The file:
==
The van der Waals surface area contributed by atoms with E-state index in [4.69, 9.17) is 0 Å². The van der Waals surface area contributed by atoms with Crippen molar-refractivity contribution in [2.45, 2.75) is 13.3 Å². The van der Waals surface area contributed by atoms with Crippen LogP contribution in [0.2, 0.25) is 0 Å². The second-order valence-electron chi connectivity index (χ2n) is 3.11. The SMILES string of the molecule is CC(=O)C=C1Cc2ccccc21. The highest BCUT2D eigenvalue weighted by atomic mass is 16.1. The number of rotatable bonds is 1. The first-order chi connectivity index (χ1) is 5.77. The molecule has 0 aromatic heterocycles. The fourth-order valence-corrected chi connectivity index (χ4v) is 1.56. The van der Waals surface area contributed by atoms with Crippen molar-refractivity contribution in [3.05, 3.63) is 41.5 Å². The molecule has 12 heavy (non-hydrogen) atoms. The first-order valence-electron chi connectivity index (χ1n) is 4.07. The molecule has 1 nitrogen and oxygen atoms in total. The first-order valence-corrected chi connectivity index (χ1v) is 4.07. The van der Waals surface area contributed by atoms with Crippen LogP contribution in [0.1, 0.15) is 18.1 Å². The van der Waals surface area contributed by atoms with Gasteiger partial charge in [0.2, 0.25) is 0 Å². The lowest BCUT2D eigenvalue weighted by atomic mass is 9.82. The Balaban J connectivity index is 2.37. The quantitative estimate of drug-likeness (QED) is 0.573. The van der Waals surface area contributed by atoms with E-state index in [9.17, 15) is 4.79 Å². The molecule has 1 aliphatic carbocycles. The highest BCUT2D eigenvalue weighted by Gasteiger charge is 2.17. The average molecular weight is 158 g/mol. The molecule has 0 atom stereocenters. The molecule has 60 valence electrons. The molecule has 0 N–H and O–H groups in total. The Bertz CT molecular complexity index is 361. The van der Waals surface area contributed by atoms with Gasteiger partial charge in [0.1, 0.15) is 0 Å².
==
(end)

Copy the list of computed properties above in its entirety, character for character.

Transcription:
The van der Waals surface area contributed by atoms with E-state index in [4.69, 9.17) is 0 Å². The van der Waals surface area contributed by atoms with Crippen molar-refractivity contribution in [2.45, 2.75) is 13.3 Å². The van der Waals surface area contributed by atoms with Crippen LogP contribution in [0.2, 0.25) is 0 Å². The second-order valence-electron chi connectivity index (χ2n) is 3.11. The SMILES string of the molecule is CC(=O)C=C1Cc2ccccc21. The highest BCUT2D eigenvalue weighted by atomic mass is 16.1. The number of rotatable bonds is 1. The first-order chi connectivity index (χ1) is 5.77. The molecule has 0 aromatic heterocycles. The fourth-order valence-corrected chi connectivity index (χ4v) is 1.56. The van der Waals surface area contributed by atoms with Crippen molar-refractivity contribution in [3.05, 3.63) is 41.5 Å². The molecule has 12 heavy (non-hydrogen) atoms. The first-order valence-electron chi connectivity index (χ1n) is 4.07. The molecule has 1 nitrogen and oxygen atoms in total. The first-order valence-corrected chi connectivity index (χ1v) is 4.07. The van der Waals surface area contributed by atoms with Crippen LogP contribution in [0.1, 0.15) is 18.1 Å². The van der Waals surface area contributed by atoms with Gasteiger partial charge in [0.2, 0.25) is 0 Å². The lowest BCUT2D eigenvalue weighted by atomic mass is 9.82. The Balaban J connectivity index is 2.37. The quantitative estimate of drug-likeness (QED) is 0.573. The van der Waals surface area contributed by atoms with E-state index in [9.17, 15) is 4.79 Å². The molecule has 1 aliphatic carbocycles. The highest BCUT2D eigenvalue weighted by Gasteiger charge is 2.17. The average molecular weight is 158 g/mol. The molecule has 0 atom stereocenters. The molecule has 60 valence electrons. The molecule has 0 N–H and O–H groups in total. The Bertz CT molecular complexity index is 361. The van der Waals surface area contributed by atoms with Gasteiger partial charge in [0.1, 0.15) is 0 Å².